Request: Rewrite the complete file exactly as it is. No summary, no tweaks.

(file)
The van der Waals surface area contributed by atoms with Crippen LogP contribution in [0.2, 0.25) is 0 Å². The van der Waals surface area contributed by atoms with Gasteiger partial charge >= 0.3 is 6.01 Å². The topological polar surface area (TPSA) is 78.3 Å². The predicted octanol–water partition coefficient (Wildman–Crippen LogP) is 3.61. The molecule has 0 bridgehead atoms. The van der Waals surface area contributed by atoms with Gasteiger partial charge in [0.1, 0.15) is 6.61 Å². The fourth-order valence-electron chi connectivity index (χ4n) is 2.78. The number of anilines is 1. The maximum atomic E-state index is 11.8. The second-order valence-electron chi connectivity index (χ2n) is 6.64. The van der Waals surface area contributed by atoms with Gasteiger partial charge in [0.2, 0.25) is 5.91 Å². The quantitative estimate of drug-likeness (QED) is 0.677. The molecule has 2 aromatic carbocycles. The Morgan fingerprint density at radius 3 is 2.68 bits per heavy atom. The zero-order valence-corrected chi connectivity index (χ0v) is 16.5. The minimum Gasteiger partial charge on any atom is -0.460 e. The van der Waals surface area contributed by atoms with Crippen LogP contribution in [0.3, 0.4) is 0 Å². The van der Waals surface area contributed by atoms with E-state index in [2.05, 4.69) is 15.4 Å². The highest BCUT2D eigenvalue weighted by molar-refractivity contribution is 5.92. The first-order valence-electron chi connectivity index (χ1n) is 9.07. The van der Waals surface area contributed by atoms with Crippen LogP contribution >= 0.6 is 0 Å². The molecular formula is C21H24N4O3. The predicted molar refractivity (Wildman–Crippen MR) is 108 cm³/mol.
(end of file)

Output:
The van der Waals surface area contributed by atoms with Crippen LogP contribution in [0.2, 0.25) is 0 Å². The van der Waals surface area contributed by atoms with Gasteiger partial charge >= 0.3 is 6.01 Å². The topological polar surface area (TPSA) is 78.3 Å². The predicted octanol–water partition coefficient (Wildman–Crippen LogP) is 3.61. The molecule has 0 bridgehead atoms. The van der Waals surface area contributed by atoms with Gasteiger partial charge in [0.1, 0.15) is 6.61 Å². The fourth-order valence-electron chi connectivity index (χ4n) is 2.78. The number of anilines is 1. The maximum atomic E-state index is 11.8. The second-order valence-electron chi connectivity index (χ2n) is 6.64. The van der Waals surface area contributed by atoms with Gasteiger partial charge in [0.2, 0.25) is 5.91 Å². The quantitative estimate of drug-likeness (QED) is 0.677. The molecule has 2 aromatic carbocycles. The Morgan fingerprint density at radius 3 is 2.68 bits per heavy atom. The zero-order valence-corrected chi connectivity index (χ0v) is 16.5. The minimum Gasteiger partial charge on any atom is -0.460 e. The van der Waals surface area contributed by atoms with Crippen LogP contribution in [0.3, 0.4) is 0 Å². The van der Waals surface area contributed by atoms with E-state index in [2.05, 4.69) is 15.4 Å². The highest BCUT2D eigenvalue weighted by molar-refractivity contribution is 5.92. The first-order valence-electron chi connectivity index (χ1n) is 9.07. The van der Waals surface area contributed by atoms with Crippen LogP contribution >= 0.6 is 0 Å². The molecular formula is C21H24N4O3. The predicted molar refractivity (Wildman–Crippen MR) is 108 cm³/mol.